Aquaman Review

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“Fun” is an overused word in the area of film criticism. At the same time, it’s still a great term to use in describing certain kinds of movies. There are films that may not be good critically speaking, but have some entertainment value that boring stories with better production values do not have. However, there are many great pieces of cinema that are both “fun” and and well made. The Avengers is one such movie, having a fun tone throughout, while also having consistently strong writing, never sacrificing storytelling for comedy. A movie like Aquaman leans more toward the camp of being fun, but flawed. But, it’s still leagues above films like Thor: The Dark World and Guardians of the Galaxy Vol. 2, comic book movies that sacrifice storytelling for unfunny comedy.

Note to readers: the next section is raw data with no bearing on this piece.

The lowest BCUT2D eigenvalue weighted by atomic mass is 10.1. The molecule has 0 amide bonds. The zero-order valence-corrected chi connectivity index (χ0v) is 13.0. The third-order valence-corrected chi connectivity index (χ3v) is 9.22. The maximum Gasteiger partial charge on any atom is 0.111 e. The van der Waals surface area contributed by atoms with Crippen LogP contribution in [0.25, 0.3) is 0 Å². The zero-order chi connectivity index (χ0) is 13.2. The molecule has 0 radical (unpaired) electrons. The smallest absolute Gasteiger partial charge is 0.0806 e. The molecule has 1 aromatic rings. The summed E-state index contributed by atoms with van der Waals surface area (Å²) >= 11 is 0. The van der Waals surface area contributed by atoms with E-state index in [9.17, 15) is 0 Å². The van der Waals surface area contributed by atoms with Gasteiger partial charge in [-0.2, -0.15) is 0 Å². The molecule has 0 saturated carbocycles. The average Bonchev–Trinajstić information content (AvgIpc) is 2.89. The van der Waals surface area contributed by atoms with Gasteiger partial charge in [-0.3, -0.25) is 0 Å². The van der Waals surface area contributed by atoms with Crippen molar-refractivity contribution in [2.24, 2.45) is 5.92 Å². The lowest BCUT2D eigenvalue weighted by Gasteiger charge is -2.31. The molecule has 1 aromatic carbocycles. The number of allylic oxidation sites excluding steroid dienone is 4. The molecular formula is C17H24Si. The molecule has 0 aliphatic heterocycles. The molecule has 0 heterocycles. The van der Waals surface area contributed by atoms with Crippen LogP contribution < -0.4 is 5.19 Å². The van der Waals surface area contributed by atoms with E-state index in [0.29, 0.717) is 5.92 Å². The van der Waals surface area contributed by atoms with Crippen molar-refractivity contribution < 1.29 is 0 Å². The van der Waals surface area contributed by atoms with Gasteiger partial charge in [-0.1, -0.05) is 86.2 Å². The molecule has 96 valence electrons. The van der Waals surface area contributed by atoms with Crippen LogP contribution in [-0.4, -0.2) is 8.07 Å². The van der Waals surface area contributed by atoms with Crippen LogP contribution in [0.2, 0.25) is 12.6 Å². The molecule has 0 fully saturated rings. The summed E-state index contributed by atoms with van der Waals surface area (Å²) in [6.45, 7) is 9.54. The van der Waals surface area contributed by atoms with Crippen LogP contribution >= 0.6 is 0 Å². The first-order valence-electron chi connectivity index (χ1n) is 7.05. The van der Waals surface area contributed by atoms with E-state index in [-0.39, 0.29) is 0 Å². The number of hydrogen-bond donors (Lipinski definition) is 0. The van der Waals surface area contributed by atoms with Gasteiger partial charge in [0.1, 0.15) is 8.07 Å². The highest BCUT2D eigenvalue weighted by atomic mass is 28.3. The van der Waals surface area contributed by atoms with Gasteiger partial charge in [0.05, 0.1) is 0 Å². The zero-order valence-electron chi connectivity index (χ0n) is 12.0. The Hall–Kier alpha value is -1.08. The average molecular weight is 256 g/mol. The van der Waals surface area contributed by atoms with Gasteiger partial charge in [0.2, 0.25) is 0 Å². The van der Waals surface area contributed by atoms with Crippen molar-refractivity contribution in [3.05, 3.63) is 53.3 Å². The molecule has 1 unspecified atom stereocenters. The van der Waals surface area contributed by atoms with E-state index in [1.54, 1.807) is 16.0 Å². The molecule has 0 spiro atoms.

There are areas of greatness in Aquaman – Aquaman’s character arc of becoming king is mostly engaging, the battles are excellent, and the visuals are some of the most unique yet. (It’d be tough to think of a better underwater film visual wise.) The movie does suffer from unfunny comedic scenes, and a decent, but generic antagonist. The DC film universe is an interesting case, as it was clearly designed at first to be the opposite of what Marvel was doing. Man of Steel and Batman v Superman were darker, and deeper films than many comic book films. But, many viewers criticized the gritty take on the characters. Going forward, the films began to take a different look. Aquaman is similar to Wonder Woman, in that it is still a serious movie, but negates the grittiness in favor of a standard tone. Wonder Woman is a fantastic film. Aquaman lacks the quality writing of that film, but is still an enjoyable undersea epic.